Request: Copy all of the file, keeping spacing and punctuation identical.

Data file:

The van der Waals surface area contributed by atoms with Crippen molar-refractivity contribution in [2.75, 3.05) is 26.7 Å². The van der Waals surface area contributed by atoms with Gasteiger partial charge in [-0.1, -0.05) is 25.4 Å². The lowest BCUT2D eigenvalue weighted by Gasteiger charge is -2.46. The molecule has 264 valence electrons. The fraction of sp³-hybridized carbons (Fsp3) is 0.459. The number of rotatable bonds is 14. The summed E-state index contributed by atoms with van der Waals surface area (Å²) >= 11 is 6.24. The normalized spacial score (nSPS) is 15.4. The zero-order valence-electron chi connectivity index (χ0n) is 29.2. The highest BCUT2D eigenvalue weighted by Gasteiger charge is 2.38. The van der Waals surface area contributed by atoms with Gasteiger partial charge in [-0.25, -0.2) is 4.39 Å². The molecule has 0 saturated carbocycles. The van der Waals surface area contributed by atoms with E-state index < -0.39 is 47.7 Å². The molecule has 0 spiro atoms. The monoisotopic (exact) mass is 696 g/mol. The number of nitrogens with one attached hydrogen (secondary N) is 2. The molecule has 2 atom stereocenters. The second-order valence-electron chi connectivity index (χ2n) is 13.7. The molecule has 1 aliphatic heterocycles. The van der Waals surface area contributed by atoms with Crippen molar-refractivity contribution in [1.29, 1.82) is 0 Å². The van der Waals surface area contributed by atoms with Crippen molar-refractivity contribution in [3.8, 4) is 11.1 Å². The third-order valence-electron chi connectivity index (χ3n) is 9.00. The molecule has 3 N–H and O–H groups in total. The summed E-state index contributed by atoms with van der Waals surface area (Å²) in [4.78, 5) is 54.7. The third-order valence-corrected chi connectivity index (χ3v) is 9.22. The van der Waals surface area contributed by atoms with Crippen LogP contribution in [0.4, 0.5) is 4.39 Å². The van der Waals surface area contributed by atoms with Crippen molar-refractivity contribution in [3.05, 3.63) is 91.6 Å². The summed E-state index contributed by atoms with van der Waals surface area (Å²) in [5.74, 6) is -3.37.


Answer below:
The van der Waals surface area contributed by atoms with Crippen molar-refractivity contribution in [2.75, 3.05) is 26.7 Å². The van der Waals surface area contributed by atoms with Gasteiger partial charge in [-0.1, -0.05) is 25.4 Å². The lowest BCUT2D eigenvalue weighted by Gasteiger charge is -2.46. The molecule has 264 valence electrons. The fraction of sp³-hybridized carbons (Fsp3) is 0.459. The number of rotatable bonds is 14. The summed E-state index contributed by atoms with van der Waals surface area (Å²) >= 11 is 6.24. The normalized spacial score (nSPS) is 15.4. The zero-order valence-electron chi connectivity index (χ0n) is 29.2. The highest BCUT2D eigenvalue weighted by Gasteiger charge is 2.38. The van der Waals surface area contributed by atoms with Gasteiger partial charge in [-0.25, -0.2) is 4.39 Å². The molecule has 0 saturated carbocycles. The van der Waals surface area contributed by atoms with E-state index < -0.39 is 47.7 Å². The molecule has 0 spiro atoms. The monoisotopic (exact) mass is 696 g/mol. The number of nitrogens with one attached hydrogen (secondary N) is 2. The molecule has 2 atom stereocenters. The second-order valence-electron chi connectivity index (χ2n) is 13.7. The molecule has 1 aliphatic heterocycles. The van der Waals surface area contributed by atoms with Crippen molar-refractivity contribution in [1.29, 1.82) is 0 Å². The van der Waals surface area contributed by atoms with Crippen molar-refractivity contribution in [3.8, 4) is 11.1 Å². The third-order valence-electron chi connectivity index (χ3n) is 9.00. The molecule has 3 N–H and O–H groups in total. The summed E-state index contributed by atoms with van der Waals surface area (Å²) in [4.78, 5) is 54.7. The third-order valence-corrected chi connectivity index (χ3v) is 9.22. The van der Waals surface area contributed by atoms with Crippen LogP contribution in [0.4, 0.5) is 4.39 Å². The van der Waals surface area contributed by atoms with Crippen molar-refractivity contribution in [3.05, 3.63) is 91.6 Å². The summed E-state index contributed by atoms with van der Waals surface area (Å²) in [5.74, 6) is -3.37.